The Chemistry of a Great Sandwich

wrisley may6 sandwich.jpg

Photo by Jarrett Wrisley

Last week I read the latest edition of Made For Julie with a touch of smugness. It was a great read; a smart, funny piece about how bad food near the beach can be. "But in Southeast Asia," (went my inner monologue), "it's different. Great food is everywhere--you just need to know how to find it."

Two days later, I embarked on a surprise jaunt to Vietnam. The country is an exciting place to eat, and I hadn't been in years. Visions of crispy soft-shell crabs danced in my head. And so I went, intent on eating well, and sharing my adventures with you.

But things didn't go according to plan. Rain thundered down in Mui Ne, a small beach retreat that's a plodding five-hour drive from Saigon. A slate gray sea pounded against the cracked concrete buttress in front of our guesthouse that poses as beach. Motorbike travel, up and into the vibrant countryside, was impossible on the flooded roads (on which an endless parade of tour buses tooted their horns. It was also Vietnamese Liberation Day, a long weekend celebrating the end of the American War, and a hellish time to travel).

After an hour or more, my wife shot me a look that I've come to recognize, and grudgingly respect. The one that says, "Your aimless search for food is over, and now I will eat."

And so I took consolation in the promise of food. In that hopeful spirit I headed out with my wife into the rain, armed with an umbrella and a fist full of dong, in search of banh mi--the riotously good Vietnamese sandwich. A recent article in the New York Times had been kicking around in my memory, even though Eater, a blog about the New York food scene, says the craze has run its course. In New York banh mi might be, like, totally passé, but in Vietnam it's breakfast.

Unfortunately, on Mui Ne's beach road we mostly passed nightclubs with names like Hollywood and Night Club. We slopped though muck and danced around the muddy waves that sprayed from beneath buses. Desperate, we pondered eating at a place called Phat Burger. But it felt wrong for reasons orthographic and otherwise, and so we soldiered on.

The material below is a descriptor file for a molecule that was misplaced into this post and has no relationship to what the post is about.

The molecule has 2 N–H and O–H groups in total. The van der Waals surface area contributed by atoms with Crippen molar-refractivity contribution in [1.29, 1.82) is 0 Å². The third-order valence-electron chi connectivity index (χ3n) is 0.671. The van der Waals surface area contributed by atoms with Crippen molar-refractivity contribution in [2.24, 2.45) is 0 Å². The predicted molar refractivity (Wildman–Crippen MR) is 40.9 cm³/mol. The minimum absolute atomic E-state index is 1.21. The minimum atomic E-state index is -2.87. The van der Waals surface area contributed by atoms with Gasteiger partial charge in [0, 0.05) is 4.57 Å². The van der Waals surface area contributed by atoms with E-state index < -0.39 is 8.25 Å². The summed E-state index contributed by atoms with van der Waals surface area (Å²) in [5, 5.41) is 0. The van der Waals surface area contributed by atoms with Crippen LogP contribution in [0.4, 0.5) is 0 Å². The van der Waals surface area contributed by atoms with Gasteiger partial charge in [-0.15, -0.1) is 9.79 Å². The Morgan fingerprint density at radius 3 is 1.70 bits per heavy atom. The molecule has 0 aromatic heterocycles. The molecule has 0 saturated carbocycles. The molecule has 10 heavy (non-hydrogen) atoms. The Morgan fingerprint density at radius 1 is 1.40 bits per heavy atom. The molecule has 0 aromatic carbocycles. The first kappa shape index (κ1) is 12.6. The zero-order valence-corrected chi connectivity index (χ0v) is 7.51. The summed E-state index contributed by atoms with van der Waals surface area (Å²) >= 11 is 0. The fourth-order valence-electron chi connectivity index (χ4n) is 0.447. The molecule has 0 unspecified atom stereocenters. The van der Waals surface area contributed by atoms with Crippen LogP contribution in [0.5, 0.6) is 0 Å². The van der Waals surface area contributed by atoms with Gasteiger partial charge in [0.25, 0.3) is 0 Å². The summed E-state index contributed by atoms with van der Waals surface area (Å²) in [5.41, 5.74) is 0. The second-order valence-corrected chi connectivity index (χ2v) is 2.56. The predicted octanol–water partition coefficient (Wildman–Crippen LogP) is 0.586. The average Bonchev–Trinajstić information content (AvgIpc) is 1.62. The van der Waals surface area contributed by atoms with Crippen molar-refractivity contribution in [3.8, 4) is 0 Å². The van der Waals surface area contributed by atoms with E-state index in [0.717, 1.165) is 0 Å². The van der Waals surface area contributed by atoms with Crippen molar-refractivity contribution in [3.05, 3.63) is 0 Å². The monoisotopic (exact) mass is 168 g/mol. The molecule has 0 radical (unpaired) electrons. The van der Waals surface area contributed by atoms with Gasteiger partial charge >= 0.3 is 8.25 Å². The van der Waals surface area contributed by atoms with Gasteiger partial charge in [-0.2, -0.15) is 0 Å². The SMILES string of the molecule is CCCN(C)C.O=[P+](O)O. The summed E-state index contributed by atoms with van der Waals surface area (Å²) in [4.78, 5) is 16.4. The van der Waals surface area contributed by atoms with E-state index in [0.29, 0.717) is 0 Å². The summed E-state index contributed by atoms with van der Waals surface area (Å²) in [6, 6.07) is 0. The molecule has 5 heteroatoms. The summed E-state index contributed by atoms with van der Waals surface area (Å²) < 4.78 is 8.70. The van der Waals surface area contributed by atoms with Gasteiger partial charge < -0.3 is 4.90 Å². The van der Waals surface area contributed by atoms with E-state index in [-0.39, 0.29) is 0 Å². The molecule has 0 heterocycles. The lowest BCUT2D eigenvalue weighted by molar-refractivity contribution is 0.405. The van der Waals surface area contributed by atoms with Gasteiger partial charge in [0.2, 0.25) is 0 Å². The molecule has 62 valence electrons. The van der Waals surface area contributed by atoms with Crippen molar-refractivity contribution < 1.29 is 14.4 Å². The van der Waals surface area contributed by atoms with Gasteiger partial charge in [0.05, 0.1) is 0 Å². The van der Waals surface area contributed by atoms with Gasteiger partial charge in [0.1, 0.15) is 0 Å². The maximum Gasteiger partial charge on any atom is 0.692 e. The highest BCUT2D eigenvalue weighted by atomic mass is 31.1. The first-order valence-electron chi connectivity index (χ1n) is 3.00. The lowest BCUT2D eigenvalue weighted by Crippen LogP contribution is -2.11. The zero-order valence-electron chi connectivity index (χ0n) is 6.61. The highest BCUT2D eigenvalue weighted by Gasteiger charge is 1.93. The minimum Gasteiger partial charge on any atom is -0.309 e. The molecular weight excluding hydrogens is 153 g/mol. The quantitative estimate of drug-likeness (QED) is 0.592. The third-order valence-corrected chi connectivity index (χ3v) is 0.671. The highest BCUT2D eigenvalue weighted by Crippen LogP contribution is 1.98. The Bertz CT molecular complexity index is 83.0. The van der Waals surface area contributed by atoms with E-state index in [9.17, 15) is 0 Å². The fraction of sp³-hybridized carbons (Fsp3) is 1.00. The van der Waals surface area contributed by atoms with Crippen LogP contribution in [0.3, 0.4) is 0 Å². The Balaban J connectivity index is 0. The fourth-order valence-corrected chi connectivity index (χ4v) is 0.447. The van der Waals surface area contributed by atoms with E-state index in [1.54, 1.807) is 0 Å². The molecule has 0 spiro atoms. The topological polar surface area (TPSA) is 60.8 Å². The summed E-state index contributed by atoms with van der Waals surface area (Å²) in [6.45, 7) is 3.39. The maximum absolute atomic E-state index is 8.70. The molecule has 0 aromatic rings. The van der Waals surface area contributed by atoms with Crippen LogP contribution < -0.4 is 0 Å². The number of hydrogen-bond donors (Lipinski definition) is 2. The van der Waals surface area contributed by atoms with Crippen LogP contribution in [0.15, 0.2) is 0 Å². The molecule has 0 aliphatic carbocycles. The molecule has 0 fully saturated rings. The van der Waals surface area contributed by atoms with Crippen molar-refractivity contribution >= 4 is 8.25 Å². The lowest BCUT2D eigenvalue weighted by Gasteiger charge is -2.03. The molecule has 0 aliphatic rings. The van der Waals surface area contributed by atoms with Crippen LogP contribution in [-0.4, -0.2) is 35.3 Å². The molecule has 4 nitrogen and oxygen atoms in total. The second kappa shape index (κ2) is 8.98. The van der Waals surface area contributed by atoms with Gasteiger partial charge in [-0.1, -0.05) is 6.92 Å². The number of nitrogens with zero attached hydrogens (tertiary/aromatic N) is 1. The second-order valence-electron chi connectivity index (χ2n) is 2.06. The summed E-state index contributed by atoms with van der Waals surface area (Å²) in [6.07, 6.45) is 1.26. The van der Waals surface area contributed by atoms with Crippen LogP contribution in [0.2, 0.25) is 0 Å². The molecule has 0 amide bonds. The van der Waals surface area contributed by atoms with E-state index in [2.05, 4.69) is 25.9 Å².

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Photo by Jarrett Wrisley

After an hour or more, my wife shot me a look that I've come to recognize, and grudgingly respect. The one that says, "Your aimless search for food is over, and now I will eat." And so we sat in a corrugated seafood shack with chattering package tourists, as raindrops pounded the roof and tinny pop music echoed within. It was a gooey meal I'd rather forget (right after I show you this picture of it):

More misery followed in meals ahead. Like fish grilled in a sweet, garlicky margarine. Burnt prawns bathed in sticky tamarind jam. A green mango salad made with overripe, yellow fruit. The highlight of my three-day beach vacation in Vietnam itself was a gesture of defeat: A pizza, with spicy salami, at an Italian restaurant.

But I don't give up so easily. And so on our final night, in the residential town of Phan Thiet (which is a center for fisheries, and also fish sauce production), I grabbed an umbrella and set out one last time. The rain fell hard and the river, bobbing with turquoise fishing boats, looked like a drink poured rudely to the rim. In the downpour we came across a mother, her two daughters, and the kind of homemade, heartfelt Vietnamese sandwich I'd been dreaming about.

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Photo by Jarrett Wrisley

The youngest lightly toasted airy baguettes over a charcoal fire, as elder sister sliced them open and spread the bun with a chunky, homemade pate. Mom's chopsticks then raced from one condiment to the next: a pinch of coriander and spring onions; a scattering of pickled carrots and crisp daikon radish; pepper-dusted slices of hard-boiled eggs; crunchy slices of pig ear; fruity, fiery yellow chilies and finally a splash of the fish sauce the town is famed for.

Arriving back at the hotel, I unwrapped my prize. The sandwich was held together with a final, touching flourish: It was wrapped in a sheaf of the daughter's chemistry homework.

That banh mi's own unique chemistry of herb and spice and liver and crunch was good that it almost exorcised the demons of beach cuisine.

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Jarrett Wrisley hails from Allentown, Pennsylvania. For the past seven years, he's been working as a writer in Asia, though he still dreams of greasy cheese steaks. More

Jarrett Wrisley hails from Allentown, Pennsylvania. For the past seven years, he's been working as a writer in Asia, though he still dreams of (and occasionally returns for) greasy cheese steaks. Jarrett's first trip to Asia came as a college student, when he traveled to Beijing to study Mandarin Chinese. He returned to China after graduation, and began writing about Chinese food in Chengdu, the capital of Sichuan Province. After a six-month stint in Chengdu, he moved on to Shanghai, where he worked as a food critic and magazine editor for four years before striking out on his own. After six years in China, he recently moved to Bangkok, where yellow-clad protesters immediately shut down the airport where he had just landed. Luckily for him, he couldn't leave—and now intends to stay. Jarrett is presently working on a series of modern Chinese cookbooks with Hong Kong chef Jereme Leung and writing features that focus on food and culture in Asia. He'll be bouncing around the region as much as possible and writing about things he encounters along the way. His blog trains an eye on food but addresses other cultural phenomena, tidbits of travel, and the oddball politics of East Asia.

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